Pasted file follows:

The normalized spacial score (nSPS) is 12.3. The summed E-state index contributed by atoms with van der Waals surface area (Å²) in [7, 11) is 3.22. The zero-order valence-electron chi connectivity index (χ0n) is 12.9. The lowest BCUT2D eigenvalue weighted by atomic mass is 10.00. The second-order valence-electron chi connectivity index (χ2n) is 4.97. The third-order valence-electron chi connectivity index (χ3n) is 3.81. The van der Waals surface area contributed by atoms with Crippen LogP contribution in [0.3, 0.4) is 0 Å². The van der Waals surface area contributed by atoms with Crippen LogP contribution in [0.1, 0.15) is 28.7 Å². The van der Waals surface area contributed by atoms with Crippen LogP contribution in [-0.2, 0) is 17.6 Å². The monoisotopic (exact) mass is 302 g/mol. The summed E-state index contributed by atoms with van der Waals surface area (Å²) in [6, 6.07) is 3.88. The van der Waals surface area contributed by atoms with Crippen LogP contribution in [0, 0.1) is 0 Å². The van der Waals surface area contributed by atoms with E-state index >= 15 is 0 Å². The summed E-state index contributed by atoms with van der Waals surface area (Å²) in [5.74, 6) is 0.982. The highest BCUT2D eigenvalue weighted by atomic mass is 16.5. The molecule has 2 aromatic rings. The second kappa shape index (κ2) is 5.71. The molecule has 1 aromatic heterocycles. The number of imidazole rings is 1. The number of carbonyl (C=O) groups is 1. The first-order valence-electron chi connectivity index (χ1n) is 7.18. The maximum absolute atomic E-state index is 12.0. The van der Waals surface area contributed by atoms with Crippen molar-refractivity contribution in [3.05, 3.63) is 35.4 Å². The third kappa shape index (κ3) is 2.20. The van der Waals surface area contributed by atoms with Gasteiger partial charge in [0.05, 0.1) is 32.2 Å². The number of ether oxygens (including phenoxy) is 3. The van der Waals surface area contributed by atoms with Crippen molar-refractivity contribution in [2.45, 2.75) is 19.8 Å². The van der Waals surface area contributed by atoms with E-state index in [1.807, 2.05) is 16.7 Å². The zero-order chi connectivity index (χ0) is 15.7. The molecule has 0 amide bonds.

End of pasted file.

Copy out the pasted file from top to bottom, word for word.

The normalized spacial score (nSPS) is 12.3. The summed E-state index contributed by atoms with van der Waals surface area (Å²) in [7, 11) is 3.22. The zero-order valence-electron chi connectivity index (χ0n) is 12.9. The lowest BCUT2D eigenvalue weighted by atomic mass is 10.00. The second-order valence-electron chi connectivity index (χ2n) is 4.97. The third-order valence-electron chi connectivity index (χ3n) is 3.81. The van der Waals surface area contributed by atoms with Crippen LogP contribution in [0.3, 0.4) is 0 Å². The van der Waals surface area contributed by atoms with Crippen LogP contribution in [0.1, 0.15) is 28.7 Å². The van der Waals surface area contributed by atoms with Crippen LogP contribution in [-0.2, 0) is 17.6 Å². The monoisotopic (exact) mass is 302 g/mol. The summed E-state index contributed by atoms with van der Waals surface area (Å²) in [6, 6.07) is 3.88. The van der Waals surface area contributed by atoms with Crippen LogP contribution in [0, 0.1) is 0 Å². The van der Waals surface area contributed by atoms with E-state index >= 15 is 0 Å². The summed E-state index contributed by atoms with van der Waals surface area (Å²) in [5.74, 6) is 0.982. The highest BCUT2D eigenvalue weighted by atomic mass is 16.5. The molecule has 2 aromatic rings. The second kappa shape index (κ2) is 5.71. The molecule has 1 aromatic heterocycles. The number of imidazole rings is 1. The number of carbonyl (C=O) groups is 1. The first-order valence-electron chi connectivity index (χ1n) is 7.18. The maximum absolute atomic E-state index is 12.0. The van der Waals surface area contributed by atoms with Crippen molar-refractivity contribution in [3.05, 3.63) is 35.4 Å². The third kappa shape index (κ3) is 2.20. The van der Waals surface area contributed by atoms with Gasteiger partial charge in [0.05, 0.1) is 32.2 Å². The number of ether oxygens (including phenoxy) is 3. The van der Waals surface area contributed by atoms with Crippen molar-refractivity contribution in [2.45, 2.75) is 19.8 Å². The van der Waals surface area contributed by atoms with E-state index in [1.807, 2.05) is 16.7 Å². The zero-order chi connectivity index (χ0) is 15.7. The molecule has 0 amide bonds.